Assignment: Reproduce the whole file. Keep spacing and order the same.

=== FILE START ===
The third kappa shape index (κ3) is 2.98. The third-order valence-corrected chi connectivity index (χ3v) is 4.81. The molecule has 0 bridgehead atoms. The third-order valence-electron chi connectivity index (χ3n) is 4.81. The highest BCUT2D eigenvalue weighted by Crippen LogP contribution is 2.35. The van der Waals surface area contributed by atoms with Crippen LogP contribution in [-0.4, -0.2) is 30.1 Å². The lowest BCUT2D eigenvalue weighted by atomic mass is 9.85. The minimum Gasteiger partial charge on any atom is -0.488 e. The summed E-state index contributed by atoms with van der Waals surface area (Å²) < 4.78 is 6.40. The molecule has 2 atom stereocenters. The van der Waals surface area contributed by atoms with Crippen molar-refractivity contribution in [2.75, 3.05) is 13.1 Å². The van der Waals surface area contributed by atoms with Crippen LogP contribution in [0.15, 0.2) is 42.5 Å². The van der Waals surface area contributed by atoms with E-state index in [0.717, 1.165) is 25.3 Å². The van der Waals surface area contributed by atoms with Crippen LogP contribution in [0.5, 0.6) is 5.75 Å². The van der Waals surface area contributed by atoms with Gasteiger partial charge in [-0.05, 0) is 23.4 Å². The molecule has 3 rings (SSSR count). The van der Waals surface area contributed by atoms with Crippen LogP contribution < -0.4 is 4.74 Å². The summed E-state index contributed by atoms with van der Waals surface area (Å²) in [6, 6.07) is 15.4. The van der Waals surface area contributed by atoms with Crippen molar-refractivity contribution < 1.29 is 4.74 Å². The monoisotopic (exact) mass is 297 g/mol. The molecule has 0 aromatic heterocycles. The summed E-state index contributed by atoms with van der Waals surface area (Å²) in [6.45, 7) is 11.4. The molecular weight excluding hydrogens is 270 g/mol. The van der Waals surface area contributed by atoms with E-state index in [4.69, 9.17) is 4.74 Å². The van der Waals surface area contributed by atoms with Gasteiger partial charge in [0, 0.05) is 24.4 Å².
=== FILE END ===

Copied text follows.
The third kappa shape index (κ3) is 2.98. The third-order valence-corrected chi connectivity index (χ3v) is 4.81. The molecule has 0 bridgehead atoms. The third-order valence-electron chi connectivity index (χ3n) is 4.81. The highest BCUT2D eigenvalue weighted by Crippen LogP contribution is 2.35. The van der Waals surface area contributed by atoms with Crippen LogP contribution in [-0.4, -0.2) is 30.1 Å². The lowest BCUT2D eigenvalue weighted by atomic mass is 9.85. The minimum Gasteiger partial charge on any atom is -0.488 e. The summed E-state index contributed by atoms with van der Waals surface area (Å²) < 4.78 is 6.40. The molecule has 2 atom stereocenters. The van der Waals surface area contributed by atoms with Crippen molar-refractivity contribution in [2.75, 3.05) is 13.1 Å². The van der Waals surface area contributed by atoms with Crippen LogP contribution in [0.15, 0.2) is 42.5 Å². The van der Waals surface area contributed by atoms with E-state index in [0.717, 1.165) is 25.3 Å². The van der Waals surface area contributed by atoms with Crippen LogP contribution in [0.5, 0.6) is 5.75 Å². The van der Waals surface area contributed by atoms with Gasteiger partial charge in [-0.05, 0) is 23.4 Å². The molecule has 3 rings (SSSR count). The van der Waals surface area contributed by atoms with Crippen LogP contribution < -0.4 is 4.74 Å². The summed E-state index contributed by atoms with van der Waals surface area (Å²) in [6, 6.07) is 15.4. The van der Waals surface area contributed by atoms with Crippen molar-refractivity contribution < 1.29 is 4.74 Å². The monoisotopic (exact) mass is 297 g/mol. The molecule has 0 aromatic heterocycles. The summed E-state index contributed by atoms with van der Waals surface area (Å²) in [6.45, 7) is 11.4. The molecular weight excluding hydrogens is 270 g/mol. The van der Waals surface area contributed by atoms with E-state index in [4.69, 9.17) is 4.74 Å². The van der Waals surface area contributed by atoms with Gasteiger partial charge in [0, 0.05) is 24.4 Å².